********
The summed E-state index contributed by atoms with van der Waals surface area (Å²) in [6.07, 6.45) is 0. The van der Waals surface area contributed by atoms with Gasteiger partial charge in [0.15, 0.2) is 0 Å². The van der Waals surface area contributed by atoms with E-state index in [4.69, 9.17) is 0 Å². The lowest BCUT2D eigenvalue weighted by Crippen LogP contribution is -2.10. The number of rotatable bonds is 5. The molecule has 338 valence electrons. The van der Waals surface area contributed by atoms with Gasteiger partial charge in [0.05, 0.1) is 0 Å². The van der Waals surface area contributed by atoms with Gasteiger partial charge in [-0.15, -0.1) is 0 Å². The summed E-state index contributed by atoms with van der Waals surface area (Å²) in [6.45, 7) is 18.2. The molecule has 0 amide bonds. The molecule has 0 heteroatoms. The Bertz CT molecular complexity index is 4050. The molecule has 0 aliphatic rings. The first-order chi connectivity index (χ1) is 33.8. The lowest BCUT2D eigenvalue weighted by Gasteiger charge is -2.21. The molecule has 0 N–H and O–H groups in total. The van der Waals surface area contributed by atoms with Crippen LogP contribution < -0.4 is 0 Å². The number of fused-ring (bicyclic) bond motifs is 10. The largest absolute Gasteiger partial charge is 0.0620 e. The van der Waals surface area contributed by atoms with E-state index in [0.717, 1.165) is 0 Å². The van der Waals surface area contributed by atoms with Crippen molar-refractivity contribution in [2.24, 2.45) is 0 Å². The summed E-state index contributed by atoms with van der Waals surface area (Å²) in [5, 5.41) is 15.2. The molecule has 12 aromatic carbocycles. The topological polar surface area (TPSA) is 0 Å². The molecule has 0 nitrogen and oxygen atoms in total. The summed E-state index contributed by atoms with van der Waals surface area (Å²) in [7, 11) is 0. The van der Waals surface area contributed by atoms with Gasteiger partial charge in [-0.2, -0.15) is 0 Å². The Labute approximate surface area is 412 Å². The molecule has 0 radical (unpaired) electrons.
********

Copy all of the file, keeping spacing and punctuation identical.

The summed E-state index contributed by atoms with van der Waals surface area (Å²) in [6.07, 6.45) is 0. The van der Waals surface area contributed by atoms with Gasteiger partial charge in [0.15, 0.2) is 0 Å². The van der Waals surface area contributed by atoms with E-state index in [4.69, 9.17) is 0 Å². The lowest BCUT2D eigenvalue weighted by Crippen LogP contribution is -2.10. The number of rotatable bonds is 5. The molecule has 338 valence electrons. The van der Waals surface area contributed by atoms with Gasteiger partial charge in [0.05, 0.1) is 0 Å². The van der Waals surface area contributed by atoms with Gasteiger partial charge in [-0.15, -0.1) is 0 Å². The summed E-state index contributed by atoms with van der Waals surface area (Å²) in [6.45, 7) is 18.2. The molecule has 0 amide bonds. The molecule has 0 heteroatoms. The Bertz CT molecular complexity index is 4050. The molecule has 0 aliphatic rings. The first-order chi connectivity index (χ1) is 33.8. The lowest BCUT2D eigenvalue weighted by Gasteiger charge is -2.21. The molecule has 0 N–H and O–H groups in total. The van der Waals surface area contributed by atoms with Crippen LogP contribution < -0.4 is 0 Å². The number of fused-ring (bicyclic) bond motifs is 10. The largest absolute Gasteiger partial charge is 0.0620 e. The van der Waals surface area contributed by atoms with E-state index in [0.717, 1.165) is 0 Å². The van der Waals surface area contributed by atoms with Crippen molar-refractivity contribution in [2.24, 2.45) is 0 Å². The summed E-state index contributed by atoms with van der Waals surface area (Å²) in [5, 5.41) is 15.2. The molecule has 12 aromatic carbocycles. The topological polar surface area (TPSA) is 0 Å². The molecule has 0 nitrogen and oxygen atoms in total. The summed E-state index contributed by atoms with van der Waals surface area (Å²) in [7, 11) is 0. The van der Waals surface area contributed by atoms with Gasteiger partial charge in [-0.2, -0.15) is 0 Å². The Labute approximate surface area is 412 Å². The molecule has 0 radical (unpaired) electrons.